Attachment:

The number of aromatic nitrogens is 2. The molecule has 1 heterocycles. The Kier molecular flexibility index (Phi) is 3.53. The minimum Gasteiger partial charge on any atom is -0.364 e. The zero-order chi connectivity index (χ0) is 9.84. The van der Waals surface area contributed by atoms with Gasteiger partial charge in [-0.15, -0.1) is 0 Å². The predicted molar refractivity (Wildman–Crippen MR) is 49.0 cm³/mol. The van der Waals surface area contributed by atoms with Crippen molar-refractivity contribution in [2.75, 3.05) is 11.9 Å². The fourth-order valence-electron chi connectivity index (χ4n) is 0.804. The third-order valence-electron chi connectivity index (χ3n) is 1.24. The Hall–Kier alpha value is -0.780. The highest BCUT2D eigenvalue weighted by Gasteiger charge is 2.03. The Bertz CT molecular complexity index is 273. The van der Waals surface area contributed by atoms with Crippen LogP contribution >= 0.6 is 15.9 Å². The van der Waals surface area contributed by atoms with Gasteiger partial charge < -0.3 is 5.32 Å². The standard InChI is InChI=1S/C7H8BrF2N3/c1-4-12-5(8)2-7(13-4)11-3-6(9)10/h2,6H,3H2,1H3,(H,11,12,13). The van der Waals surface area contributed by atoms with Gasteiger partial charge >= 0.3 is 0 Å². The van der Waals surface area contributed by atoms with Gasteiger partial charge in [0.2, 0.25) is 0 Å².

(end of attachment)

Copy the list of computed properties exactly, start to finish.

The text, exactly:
The number of aromatic nitrogens is 2. The molecule has 1 heterocycles. The Kier molecular flexibility index (Phi) is 3.53. The minimum Gasteiger partial charge on any atom is -0.364 e. The zero-order chi connectivity index (χ0) is 9.84. The van der Waals surface area contributed by atoms with Gasteiger partial charge in [-0.15, -0.1) is 0 Å². The predicted molar refractivity (Wildman–Crippen MR) is 49.0 cm³/mol. The van der Waals surface area contributed by atoms with Crippen molar-refractivity contribution in [2.75, 3.05) is 11.9 Å². The fourth-order valence-electron chi connectivity index (χ4n) is 0.804. The third-order valence-electron chi connectivity index (χ3n) is 1.24. The Hall–Kier alpha value is -0.780. The highest BCUT2D eigenvalue weighted by Gasteiger charge is 2.03. The Bertz CT molecular complexity index is 273. The van der Waals surface area contributed by atoms with Crippen LogP contribution >= 0.6 is 15.9 Å². The van der Waals surface area contributed by atoms with Gasteiger partial charge < -0.3 is 5.32 Å². The standard InChI is InChI=1S/C7H8BrF2N3/c1-4-12-5(8)2-7(13-4)11-3-6(9)10/h2,6H,3H2,1H3,(H,11,12,13). The van der Waals surface area contributed by atoms with Gasteiger partial charge >= 0.3 is 0 Å². The van der Waals surface area contributed by atoms with Gasteiger partial charge in [0.2, 0.25) is 0 Å².